Saturday, August 20, 2011

Aquinas on Impassibility: SCG (Q.89-90)

I have been meaning to read, and understand, Aquinas’ reasons for his doctrine of impassibility for a while now.  To that end, I want to offer my thoughts on questions 89 and 90 of book 1 of Aquinas’ work Summa Contra Gentiles.  I am aware that these are not the only passages that speak to this doctrine.  I am just biting off this small chuck for this post.

In SCG question 89, (sections 1 – 7) Aquinas argues that passions are excluded from God by reason of their genus.  Ultimately, passions are excluded because they are passive potencies.  Since God has no passive potency, it follows that God has no passions.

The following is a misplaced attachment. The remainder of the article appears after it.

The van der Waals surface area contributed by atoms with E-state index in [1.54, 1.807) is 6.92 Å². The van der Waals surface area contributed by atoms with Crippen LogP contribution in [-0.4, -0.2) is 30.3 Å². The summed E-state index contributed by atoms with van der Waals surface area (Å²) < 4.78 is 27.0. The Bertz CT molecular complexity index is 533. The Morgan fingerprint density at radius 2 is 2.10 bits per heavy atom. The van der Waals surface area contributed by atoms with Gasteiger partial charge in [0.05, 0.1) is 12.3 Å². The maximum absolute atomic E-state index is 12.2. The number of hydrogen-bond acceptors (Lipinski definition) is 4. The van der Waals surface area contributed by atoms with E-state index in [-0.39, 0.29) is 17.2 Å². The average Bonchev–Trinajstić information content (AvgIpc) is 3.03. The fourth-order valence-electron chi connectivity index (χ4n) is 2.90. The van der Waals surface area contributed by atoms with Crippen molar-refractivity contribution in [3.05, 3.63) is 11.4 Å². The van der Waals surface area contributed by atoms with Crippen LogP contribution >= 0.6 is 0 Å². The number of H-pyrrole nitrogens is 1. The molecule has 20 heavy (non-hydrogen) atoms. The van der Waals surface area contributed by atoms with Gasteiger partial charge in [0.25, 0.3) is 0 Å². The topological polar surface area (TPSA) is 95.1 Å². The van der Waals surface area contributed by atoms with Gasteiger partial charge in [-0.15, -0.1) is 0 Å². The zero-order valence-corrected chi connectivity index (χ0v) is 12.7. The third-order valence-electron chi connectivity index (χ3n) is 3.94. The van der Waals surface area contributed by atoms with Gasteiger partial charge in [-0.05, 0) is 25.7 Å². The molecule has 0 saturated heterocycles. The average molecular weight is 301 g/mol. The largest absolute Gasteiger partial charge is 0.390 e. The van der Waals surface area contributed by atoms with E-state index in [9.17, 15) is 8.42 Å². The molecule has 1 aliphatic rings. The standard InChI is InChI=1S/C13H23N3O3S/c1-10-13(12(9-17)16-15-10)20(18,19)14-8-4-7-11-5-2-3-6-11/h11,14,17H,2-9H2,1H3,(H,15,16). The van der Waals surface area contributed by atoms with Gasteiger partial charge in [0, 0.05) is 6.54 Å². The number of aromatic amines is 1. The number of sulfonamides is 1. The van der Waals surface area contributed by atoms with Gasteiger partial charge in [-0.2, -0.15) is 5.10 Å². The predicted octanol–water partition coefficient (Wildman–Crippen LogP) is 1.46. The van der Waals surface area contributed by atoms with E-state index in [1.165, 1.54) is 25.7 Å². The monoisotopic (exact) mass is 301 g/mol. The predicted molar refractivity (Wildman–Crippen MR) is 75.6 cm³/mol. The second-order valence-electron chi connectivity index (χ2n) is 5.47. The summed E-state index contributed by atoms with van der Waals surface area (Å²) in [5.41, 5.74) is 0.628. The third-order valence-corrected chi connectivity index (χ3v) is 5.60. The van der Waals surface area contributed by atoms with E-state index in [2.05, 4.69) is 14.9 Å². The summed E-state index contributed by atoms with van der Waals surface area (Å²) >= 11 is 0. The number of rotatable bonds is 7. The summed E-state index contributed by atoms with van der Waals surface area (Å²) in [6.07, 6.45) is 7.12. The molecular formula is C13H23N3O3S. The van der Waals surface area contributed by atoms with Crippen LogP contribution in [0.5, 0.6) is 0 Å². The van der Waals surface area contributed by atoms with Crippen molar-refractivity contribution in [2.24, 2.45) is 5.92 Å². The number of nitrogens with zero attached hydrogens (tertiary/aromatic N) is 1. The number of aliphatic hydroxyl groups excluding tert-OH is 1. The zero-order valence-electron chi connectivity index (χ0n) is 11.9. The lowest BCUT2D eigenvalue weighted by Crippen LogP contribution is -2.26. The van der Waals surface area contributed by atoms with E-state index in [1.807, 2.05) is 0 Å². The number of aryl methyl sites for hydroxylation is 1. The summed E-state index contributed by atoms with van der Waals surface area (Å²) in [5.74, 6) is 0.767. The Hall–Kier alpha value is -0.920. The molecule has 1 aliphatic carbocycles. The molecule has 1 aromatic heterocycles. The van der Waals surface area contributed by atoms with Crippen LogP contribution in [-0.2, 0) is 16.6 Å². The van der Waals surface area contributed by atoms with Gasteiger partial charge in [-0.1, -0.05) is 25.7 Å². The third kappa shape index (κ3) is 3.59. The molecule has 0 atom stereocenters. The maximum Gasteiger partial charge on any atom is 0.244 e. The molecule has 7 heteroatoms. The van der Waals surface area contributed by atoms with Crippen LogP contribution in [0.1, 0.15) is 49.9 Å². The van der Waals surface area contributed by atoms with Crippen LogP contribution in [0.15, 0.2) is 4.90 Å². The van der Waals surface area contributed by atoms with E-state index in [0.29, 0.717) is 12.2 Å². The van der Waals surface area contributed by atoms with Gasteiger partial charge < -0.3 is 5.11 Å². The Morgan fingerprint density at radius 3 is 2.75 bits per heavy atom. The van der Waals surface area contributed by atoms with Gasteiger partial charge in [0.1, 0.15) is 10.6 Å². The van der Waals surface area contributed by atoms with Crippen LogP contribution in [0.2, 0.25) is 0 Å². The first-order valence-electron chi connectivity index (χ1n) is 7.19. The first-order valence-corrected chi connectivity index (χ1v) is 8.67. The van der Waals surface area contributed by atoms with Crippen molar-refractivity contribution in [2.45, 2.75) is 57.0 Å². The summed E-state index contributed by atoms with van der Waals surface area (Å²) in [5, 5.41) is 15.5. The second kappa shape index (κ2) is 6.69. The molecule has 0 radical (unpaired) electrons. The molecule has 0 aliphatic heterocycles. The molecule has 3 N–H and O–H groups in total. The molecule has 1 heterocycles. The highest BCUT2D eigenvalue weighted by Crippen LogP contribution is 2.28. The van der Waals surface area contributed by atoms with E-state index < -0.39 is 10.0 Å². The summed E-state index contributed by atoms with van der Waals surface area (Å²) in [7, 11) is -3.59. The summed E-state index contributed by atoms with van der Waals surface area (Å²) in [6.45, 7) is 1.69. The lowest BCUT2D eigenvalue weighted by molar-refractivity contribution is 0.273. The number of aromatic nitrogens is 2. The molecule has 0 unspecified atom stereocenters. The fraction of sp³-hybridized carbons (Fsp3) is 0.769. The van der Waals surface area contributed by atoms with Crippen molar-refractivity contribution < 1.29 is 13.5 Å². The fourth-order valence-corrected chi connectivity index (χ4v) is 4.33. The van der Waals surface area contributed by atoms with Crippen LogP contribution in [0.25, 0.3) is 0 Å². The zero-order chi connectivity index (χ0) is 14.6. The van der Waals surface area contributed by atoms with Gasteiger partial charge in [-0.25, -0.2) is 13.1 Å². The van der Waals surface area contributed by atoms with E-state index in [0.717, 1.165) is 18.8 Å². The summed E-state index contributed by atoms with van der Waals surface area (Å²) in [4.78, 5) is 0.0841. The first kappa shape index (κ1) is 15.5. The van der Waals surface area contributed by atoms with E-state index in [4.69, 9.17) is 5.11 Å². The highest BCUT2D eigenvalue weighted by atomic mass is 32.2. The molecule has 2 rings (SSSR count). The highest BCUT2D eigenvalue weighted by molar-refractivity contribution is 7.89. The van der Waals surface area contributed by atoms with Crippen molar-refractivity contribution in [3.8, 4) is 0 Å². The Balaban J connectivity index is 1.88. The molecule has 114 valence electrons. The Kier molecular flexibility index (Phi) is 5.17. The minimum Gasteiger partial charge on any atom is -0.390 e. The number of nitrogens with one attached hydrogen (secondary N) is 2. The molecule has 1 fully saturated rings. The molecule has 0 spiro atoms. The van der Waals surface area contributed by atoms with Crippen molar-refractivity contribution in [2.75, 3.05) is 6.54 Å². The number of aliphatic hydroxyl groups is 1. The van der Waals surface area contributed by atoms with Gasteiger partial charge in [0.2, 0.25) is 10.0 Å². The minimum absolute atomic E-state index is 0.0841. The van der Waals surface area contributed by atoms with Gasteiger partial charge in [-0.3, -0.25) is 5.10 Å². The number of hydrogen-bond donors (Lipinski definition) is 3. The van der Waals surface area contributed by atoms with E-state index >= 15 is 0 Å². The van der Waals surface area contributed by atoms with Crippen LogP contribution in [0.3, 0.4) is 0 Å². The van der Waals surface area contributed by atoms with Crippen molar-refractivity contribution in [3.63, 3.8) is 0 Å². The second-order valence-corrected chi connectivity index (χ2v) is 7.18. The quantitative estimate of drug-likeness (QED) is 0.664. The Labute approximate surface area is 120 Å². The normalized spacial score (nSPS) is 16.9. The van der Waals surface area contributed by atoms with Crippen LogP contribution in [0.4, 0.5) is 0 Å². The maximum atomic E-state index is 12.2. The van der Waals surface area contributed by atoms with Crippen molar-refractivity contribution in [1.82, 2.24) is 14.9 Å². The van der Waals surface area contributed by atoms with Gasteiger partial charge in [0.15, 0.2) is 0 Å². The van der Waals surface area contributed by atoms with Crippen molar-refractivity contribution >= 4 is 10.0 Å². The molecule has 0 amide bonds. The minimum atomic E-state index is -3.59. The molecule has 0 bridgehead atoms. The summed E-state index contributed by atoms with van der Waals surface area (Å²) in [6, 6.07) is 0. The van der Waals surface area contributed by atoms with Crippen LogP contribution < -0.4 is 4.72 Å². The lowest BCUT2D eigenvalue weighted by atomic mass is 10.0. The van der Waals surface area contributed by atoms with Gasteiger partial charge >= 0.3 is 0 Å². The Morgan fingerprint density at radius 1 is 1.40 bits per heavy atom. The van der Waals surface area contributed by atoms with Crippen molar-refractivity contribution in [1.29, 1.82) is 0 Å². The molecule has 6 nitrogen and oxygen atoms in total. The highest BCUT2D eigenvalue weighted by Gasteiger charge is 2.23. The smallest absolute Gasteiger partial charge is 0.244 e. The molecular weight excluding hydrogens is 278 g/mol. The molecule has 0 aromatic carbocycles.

In that same question (sections 8 – 15) Aquinas argues that some passions are excluded, not merely because their genus, but on account of their species as well.  His first example is sorrow and pain.  They can’t be found in God because “its subject is the already present evil”.  So the nature of certain passions themselves implies some evil or some lack in the subject, which for Aquinas, means that they are not befitting the nature of God.